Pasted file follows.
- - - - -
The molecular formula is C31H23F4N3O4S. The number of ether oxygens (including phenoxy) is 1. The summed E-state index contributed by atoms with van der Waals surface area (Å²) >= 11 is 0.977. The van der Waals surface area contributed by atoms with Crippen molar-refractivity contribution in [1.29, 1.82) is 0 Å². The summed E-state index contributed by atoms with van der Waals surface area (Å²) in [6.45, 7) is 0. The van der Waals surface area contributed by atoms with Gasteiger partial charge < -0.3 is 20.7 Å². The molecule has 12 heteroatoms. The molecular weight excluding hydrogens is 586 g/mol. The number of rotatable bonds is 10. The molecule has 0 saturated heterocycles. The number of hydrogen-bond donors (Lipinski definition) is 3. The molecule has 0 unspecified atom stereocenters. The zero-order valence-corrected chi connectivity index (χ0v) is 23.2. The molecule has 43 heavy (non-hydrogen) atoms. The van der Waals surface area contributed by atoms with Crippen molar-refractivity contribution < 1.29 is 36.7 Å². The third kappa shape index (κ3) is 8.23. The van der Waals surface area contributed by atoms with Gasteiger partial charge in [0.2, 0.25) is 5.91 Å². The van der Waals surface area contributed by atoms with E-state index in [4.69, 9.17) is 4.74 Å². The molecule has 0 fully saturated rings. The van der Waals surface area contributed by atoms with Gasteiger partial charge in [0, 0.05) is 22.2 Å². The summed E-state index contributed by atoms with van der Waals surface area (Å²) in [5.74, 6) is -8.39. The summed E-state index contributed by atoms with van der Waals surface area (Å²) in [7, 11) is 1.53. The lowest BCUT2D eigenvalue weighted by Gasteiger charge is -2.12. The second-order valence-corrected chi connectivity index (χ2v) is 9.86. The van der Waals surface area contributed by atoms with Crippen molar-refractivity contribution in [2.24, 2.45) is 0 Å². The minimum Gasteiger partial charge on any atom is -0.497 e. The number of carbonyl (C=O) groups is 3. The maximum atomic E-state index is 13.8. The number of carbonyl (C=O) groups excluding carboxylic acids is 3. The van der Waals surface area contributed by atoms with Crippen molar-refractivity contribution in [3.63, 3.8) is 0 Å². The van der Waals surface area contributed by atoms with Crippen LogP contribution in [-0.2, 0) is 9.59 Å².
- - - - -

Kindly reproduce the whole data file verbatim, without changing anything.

The molecular formula is C31H23F4N3O4S. The number of ether oxygens (including phenoxy) is 1. The summed E-state index contributed by atoms with van der Waals surface area (Å²) >= 11 is 0.977. The van der Waals surface area contributed by atoms with Crippen molar-refractivity contribution in [1.29, 1.82) is 0 Å². The summed E-state index contributed by atoms with van der Waals surface area (Å²) in [6.45, 7) is 0. The van der Waals surface area contributed by atoms with Gasteiger partial charge < -0.3 is 20.7 Å². The molecule has 12 heteroatoms. The molecular weight excluding hydrogens is 586 g/mol. The number of rotatable bonds is 10. The molecule has 0 saturated heterocycles. The number of hydrogen-bond donors (Lipinski definition) is 3. The molecule has 0 unspecified atom stereocenters. The zero-order valence-corrected chi connectivity index (χ0v) is 23.2. The molecule has 43 heavy (non-hydrogen) atoms. The van der Waals surface area contributed by atoms with Crippen molar-refractivity contribution < 1.29 is 36.7 Å². The third kappa shape index (κ3) is 8.23. The van der Waals surface area contributed by atoms with Gasteiger partial charge in [0.2, 0.25) is 5.91 Å². The van der Waals surface area contributed by atoms with E-state index in [4.69, 9.17) is 4.74 Å². The molecule has 0 fully saturated rings. The van der Waals surface area contributed by atoms with Gasteiger partial charge in [0, 0.05) is 22.2 Å². The summed E-state index contributed by atoms with van der Waals surface area (Å²) in [5.74, 6) is -8.39. The summed E-state index contributed by atoms with van der Waals surface area (Å²) in [7, 11) is 1.53. The lowest BCUT2D eigenvalue weighted by Gasteiger charge is -2.12. The second-order valence-corrected chi connectivity index (χ2v) is 9.86. The van der Waals surface area contributed by atoms with Crippen molar-refractivity contribution in [2.24, 2.45) is 0 Å². The minimum Gasteiger partial charge on any atom is -0.497 e. The number of carbonyl (C=O) groups is 3. The maximum atomic E-state index is 13.8. The number of carbonyl (C=O) groups excluding carboxylic acids is 3. The van der Waals surface area contributed by atoms with Crippen molar-refractivity contribution in [3.63, 3.8) is 0 Å². The van der Waals surface area contributed by atoms with Crippen LogP contribution in [-0.2, 0) is 9.59 Å².